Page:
After you know the basic things like the chessboard structure and how to arrange the pieces, it is time to learn how chess pieces move.
In short, the rook moves only horizontally, bishop only diagonally, queen both horizontally and diagonally, a knight in L shape, king in any direction but up to one step, while the pawn in the forward direction one step (two-step in the first move). Except for pawn, all the chess pieces can move both backward and forward in chess.
Now let’s see along with pictures and in a little more detail how the chess pieces move.
A rook moves horizontally and vertically both back and forth.
How does a rook capture? It captures any opponent piece that comes on its way. But remember, capturing two pieces in the same turn is not allowed in chess.
To know more you can read my in-depth article about the rook moves in chess.
Special Move: Castling
A rook can also do ‘castling’ (a special move). Castling is a move in which the rook and the king both move together simultaneously in a single move.
The king moves two steps on either left or right side and the corresponding side rook moves just beside the king.
As you can see above there are two types of castling one is kingside castling and another is queenside castling which you can check out for further reference.
A bishop can move backward as well as forward but only on the diagonals.
How does the bishop capture in chess? A bishop captures any chess piece that comes on its way of movement.
Note that a bishop on a light-colored square can move only on the light-colored square. While the bishop on the dark-colored square can move only on the light-colored square as you can see in the picture above.
To know more read my detailed article on the bishop moves in chess.
A queen which is generally considered the most powerful chess piece can move both horizontally, vertically as well as diagonally, front and back.
How does the queen capture in chess? A queen, in the same way, can capture or take a piece that comes on its way. However, a queen can’t jump like a knight, neither can a queen move like a knight!
A knight moves in a typical L shape pattern. First, it moves two steps straight and then quickly takes a turn on the immediately adjacent square as you can see in the image.
How does the knight capture in chess? A knight can capture an opponent piece only if that piece is occupying the square where the knight is going to land. It is the only piece that can jump over the other pieces (whether own or opponent pieces).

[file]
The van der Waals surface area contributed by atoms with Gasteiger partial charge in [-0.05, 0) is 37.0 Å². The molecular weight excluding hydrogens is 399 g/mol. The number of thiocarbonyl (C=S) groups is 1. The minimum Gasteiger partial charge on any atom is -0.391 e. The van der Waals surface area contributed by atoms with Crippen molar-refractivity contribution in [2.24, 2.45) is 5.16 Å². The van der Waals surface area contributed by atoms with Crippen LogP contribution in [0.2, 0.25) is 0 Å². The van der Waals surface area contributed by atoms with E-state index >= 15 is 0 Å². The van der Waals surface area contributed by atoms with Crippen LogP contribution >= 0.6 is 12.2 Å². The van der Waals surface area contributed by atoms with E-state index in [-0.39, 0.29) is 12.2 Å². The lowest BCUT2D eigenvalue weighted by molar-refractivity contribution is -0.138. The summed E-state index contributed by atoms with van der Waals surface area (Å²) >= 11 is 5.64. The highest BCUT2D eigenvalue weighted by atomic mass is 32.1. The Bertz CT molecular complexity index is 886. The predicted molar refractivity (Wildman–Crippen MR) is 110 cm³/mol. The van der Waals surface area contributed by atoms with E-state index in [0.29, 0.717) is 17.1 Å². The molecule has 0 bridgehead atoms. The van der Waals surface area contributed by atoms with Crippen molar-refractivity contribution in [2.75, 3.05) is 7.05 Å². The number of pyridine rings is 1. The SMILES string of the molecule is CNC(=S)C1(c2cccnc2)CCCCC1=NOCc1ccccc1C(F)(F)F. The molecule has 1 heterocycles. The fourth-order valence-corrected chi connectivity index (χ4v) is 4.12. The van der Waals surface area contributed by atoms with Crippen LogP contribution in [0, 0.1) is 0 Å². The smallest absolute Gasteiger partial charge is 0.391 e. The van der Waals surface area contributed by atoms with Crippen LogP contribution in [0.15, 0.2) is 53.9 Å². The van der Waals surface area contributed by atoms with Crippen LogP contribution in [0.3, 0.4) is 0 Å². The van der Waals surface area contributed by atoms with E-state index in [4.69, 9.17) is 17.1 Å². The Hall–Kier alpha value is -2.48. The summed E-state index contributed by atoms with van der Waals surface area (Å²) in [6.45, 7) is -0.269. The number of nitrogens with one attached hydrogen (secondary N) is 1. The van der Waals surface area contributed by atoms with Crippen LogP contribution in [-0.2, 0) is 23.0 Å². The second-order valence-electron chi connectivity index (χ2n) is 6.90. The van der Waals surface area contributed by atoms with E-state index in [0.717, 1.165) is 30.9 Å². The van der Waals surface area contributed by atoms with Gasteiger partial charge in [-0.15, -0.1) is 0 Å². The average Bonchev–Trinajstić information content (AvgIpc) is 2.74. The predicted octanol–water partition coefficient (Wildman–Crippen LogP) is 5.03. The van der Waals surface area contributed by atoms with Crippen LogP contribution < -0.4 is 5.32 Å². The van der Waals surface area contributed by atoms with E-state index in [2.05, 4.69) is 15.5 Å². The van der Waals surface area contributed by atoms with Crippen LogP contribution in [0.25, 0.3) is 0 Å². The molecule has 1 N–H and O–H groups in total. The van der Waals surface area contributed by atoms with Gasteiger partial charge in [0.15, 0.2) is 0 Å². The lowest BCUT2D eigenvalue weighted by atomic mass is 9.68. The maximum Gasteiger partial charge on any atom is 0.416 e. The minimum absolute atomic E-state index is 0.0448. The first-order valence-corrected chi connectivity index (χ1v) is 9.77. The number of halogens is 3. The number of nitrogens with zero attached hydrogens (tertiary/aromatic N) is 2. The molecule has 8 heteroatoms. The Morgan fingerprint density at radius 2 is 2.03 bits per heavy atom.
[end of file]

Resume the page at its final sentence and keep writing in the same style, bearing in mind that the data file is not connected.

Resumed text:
A king moves in any direction but only up to one square.
How does the king capture in chess? A king can capture an opponent piece except for the opponent king.
Remember in chess one king can’t take kill another king because that is considered an illegal move.
In short, the reason is: As per the standard rules of chess it illegal to put the king under threat, and while approaching another king both the king get into threat and so it is not allowed.
For a detailed explanation, you can read my article on can a king capture a king in chess.
The special move of the king is castling which I already explained to you. So let’s move on to our next chess piece.
A pawn can only move one step forward throughout the entire game. However, on the first move of the pawn, a player is allowed to move the pawn two steps if he or she wants.
Note a pawn can’t move backward. In fact it is the only chess piece that can’t move backward.
It can capture a piece only when it is on its very next diagonal square in the forward direction. A pawn can also capture on its first move if the said condition is fulfilled.
There also two other special moves associated with pawn which I highly recommend you to read each one of them in detail for better understanding.
Whenever a pawn reaches on the last rank of the opposite side of the board then the player can replace that pawn with either of these four chess pieces, queen, knight, rook, or bishop. This is known as pawn promotion.
Remember that the pawn can’t be replaced with another king nor with another pawn. Also, it is not mandatory to replace the pawn with your previously captured pieces.
You can read more about pawn promotion and its rules in my article on what happens when a pawn reaches the other side.
This is a special move in which the pawn on its 5th rank captures the opponent pawn (on the adjacent file) that moved two squares assuming that it moved it only one square.
You can also read more about en passant.
So now that you know how the chess pieces move it’s time to move on to our next lesson of the chess basics series.
Hi! I’m Pritam and I’m a huge chess enthusiast! I know the actual problems that chess players face. I created this site to make chess easy to understand for newcomers, and also to help players of all levels of ability to improve their chess playing skills. Read more about me here.